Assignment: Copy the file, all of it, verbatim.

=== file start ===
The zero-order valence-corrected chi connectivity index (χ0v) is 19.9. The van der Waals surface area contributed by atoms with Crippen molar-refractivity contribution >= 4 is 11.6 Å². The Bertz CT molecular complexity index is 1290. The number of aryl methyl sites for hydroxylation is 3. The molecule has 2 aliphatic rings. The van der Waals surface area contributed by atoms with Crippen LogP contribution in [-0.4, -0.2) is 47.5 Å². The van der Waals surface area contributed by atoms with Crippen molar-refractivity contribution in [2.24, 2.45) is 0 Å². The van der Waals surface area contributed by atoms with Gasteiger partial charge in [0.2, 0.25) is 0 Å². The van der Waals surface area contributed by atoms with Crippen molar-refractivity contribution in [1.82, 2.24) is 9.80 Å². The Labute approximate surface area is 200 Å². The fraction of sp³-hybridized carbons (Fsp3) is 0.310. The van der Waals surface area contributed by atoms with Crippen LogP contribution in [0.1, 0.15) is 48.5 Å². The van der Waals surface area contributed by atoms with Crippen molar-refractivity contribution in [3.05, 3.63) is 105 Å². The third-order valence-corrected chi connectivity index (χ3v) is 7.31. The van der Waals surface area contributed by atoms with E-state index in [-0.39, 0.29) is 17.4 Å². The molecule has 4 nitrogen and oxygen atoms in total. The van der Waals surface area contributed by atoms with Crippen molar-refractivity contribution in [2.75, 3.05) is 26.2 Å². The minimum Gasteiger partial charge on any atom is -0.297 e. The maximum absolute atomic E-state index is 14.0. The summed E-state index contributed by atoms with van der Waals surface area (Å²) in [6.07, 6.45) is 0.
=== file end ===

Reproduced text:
The zero-order valence-corrected chi connectivity index (χ0v) is 19.9. The van der Waals surface area contributed by atoms with Crippen molar-refractivity contribution >= 4 is 11.6 Å². The Bertz CT molecular complexity index is 1290. The number of aryl methyl sites for hydroxylation is 3. The molecule has 2 aliphatic rings. The van der Waals surface area contributed by atoms with Crippen LogP contribution in [-0.4, -0.2) is 47.5 Å². The van der Waals surface area contributed by atoms with Crippen molar-refractivity contribution in [2.24, 2.45) is 0 Å². The van der Waals surface area contributed by atoms with Gasteiger partial charge in [0.2, 0.25) is 0 Å². The van der Waals surface area contributed by atoms with Crippen molar-refractivity contribution in [1.82, 2.24) is 9.80 Å². The Labute approximate surface area is 200 Å². The fraction of sp³-hybridized carbons (Fsp3) is 0.310. The van der Waals surface area contributed by atoms with Crippen LogP contribution in [0.1, 0.15) is 48.5 Å². The van der Waals surface area contributed by atoms with Crippen molar-refractivity contribution in [3.05, 3.63) is 105 Å². The third-order valence-corrected chi connectivity index (χ3v) is 7.31. The van der Waals surface area contributed by atoms with E-state index in [-0.39, 0.29) is 17.4 Å². The molecule has 4 nitrogen and oxygen atoms in total. The van der Waals surface area contributed by atoms with Crippen molar-refractivity contribution in [2.75, 3.05) is 26.2 Å². The minimum Gasteiger partial charge on any atom is -0.297 e. The maximum absolute atomic E-state index is 14.0. The summed E-state index contributed by atoms with van der Waals surface area (Å²) in [6.07, 6.45) is 0.